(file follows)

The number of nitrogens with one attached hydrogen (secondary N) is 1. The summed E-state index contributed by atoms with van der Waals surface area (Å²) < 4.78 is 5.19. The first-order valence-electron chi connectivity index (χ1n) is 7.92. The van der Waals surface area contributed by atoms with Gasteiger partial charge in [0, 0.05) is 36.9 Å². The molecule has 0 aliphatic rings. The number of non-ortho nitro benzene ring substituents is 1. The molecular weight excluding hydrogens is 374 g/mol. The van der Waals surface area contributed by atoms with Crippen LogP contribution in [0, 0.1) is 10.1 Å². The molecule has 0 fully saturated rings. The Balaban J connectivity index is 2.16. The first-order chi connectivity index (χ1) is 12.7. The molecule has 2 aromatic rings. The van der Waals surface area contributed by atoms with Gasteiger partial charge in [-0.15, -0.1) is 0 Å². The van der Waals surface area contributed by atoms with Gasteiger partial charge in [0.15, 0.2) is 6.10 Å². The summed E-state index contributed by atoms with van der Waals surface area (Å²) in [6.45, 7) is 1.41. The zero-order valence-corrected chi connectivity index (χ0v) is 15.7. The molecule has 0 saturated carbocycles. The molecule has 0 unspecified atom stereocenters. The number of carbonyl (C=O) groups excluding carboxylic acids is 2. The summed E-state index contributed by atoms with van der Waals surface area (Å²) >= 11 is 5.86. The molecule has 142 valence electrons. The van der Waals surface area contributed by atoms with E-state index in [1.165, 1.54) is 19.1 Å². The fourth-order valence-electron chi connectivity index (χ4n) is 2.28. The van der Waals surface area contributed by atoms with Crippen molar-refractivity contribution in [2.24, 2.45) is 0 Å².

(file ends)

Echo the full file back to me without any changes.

The number of nitrogens with one attached hydrogen (secondary N) is 1. The summed E-state index contributed by atoms with van der Waals surface area (Å²) < 4.78 is 5.19. The first-order valence-electron chi connectivity index (χ1n) is 7.92. The van der Waals surface area contributed by atoms with Gasteiger partial charge in [0, 0.05) is 36.9 Å². The molecule has 0 aliphatic rings. The number of non-ortho nitro benzene ring substituents is 1. The molecular weight excluding hydrogens is 374 g/mol. The van der Waals surface area contributed by atoms with Crippen LogP contribution in [0, 0.1) is 10.1 Å². The molecule has 0 fully saturated rings. The Balaban J connectivity index is 2.16. The first-order chi connectivity index (χ1) is 12.7. The molecule has 2 aromatic rings. The van der Waals surface area contributed by atoms with Gasteiger partial charge in [-0.15, -0.1) is 0 Å². The van der Waals surface area contributed by atoms with Gasteiger partial charge in [0.15, 0.2) is 6.10 Å². The summed E-state index contributed by atoms with van der Waals surface area (Å²) in [6.45, 7) is 1.41. The zero-order valence-corrected chi connectivity index (χ0v) is 15.7. The molecule has 0 saturated carbocycles. The molecule has 0 unspecified atom stereocenters. The number of carbonyl (C=O) groups excluding carboxylic acids is 2. The summed E-state index contributed by atoms with van der Waals surface area (Å²) >= 11 is 5.86. The molecule has 142 valence electrons. The van der Waals surface area contributed by atoms with E-state index in [1.165, 1.54) is 19.1 Å². The fourth-order valence-electron chi connectivity index (χ4n) is 2.28. The van der Waals surface area contributed by atoms with Crippen molar-refractivity contribution in [2.24, 2.45) is 0 Å².